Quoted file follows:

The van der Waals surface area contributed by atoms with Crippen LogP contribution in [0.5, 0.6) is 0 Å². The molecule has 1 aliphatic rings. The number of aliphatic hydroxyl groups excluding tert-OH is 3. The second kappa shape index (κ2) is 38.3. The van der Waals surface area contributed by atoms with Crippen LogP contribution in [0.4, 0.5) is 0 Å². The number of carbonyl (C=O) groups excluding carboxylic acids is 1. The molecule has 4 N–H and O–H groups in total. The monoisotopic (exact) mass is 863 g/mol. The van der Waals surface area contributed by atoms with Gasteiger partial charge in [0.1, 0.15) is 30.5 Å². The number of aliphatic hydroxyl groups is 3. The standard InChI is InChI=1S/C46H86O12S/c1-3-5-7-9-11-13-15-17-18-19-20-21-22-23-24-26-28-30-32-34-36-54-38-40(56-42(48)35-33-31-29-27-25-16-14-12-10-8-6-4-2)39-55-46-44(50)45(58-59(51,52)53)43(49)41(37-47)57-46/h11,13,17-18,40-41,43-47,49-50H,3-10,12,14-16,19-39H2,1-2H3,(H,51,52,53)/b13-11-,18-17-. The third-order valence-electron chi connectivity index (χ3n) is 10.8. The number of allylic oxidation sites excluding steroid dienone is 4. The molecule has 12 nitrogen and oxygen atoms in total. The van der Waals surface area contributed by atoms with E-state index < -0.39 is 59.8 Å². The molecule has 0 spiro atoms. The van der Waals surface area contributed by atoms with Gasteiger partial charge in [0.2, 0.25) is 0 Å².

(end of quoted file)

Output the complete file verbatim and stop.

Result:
The van der Waals surface area contributed by atoms with Crippen LogP contribution in [0.5, 0.6) is 0 Å². The molecule has 1 aliphatic rings. The number of aliphatic hydroxyl groups excluding tert-OH is 3. The second kappa shape index (κ2) is 38.3. The van der Waals surface area contributed by atoms with Crippen LogP contribution in [0.4, 0.5) is 0 Å². The number of carbonyl (C=O) groups excluding carboxylic acids is 1. The molecule has 4 N–H and O–H groups in total. The monoisotopic (exact) mass is 863 g/mol. The van der Waals surface area contributed by atoms with Gasteiger partial charge in [0.1, 0.15) is 30.5 Å². The number of aliphatic hydroxyl groups is 3. The standard InChI is InChI=1S/C46H86O12S/c1-3-5-7-9-11-13-15-17-18-19-20-21-22-23-24-26-28-30-32-34-36-54-38-40(56-42(48)35-33-31-29-27-25-16-14-12-10-8-6-4-2)39-55-46-44(50)45(58-59(51,52)53)43(49)41(37-47)57-46/h11,13,17-18,40-41,43-47,49-50H,3-10,12,14-16,19-39H2,1-2H3,(H,51,52,53)/b13-11-,18-17-. The third-order valence-electron chi connectivity index (χ3n) is 10.8. The number of allylic oxidation sites excluding steroid dienone is 4. The molecule has 12 nitrogen and oxygen atoms in total. The van der Waals surface area contributed by atoms with E-state index < -0.39 is 59.8 Å². The molecule has 0 spiro atoms. The van der Waals surface area contributed by atoms with Gasteiger partial charge in [0.2, 0.25) is 0 Å².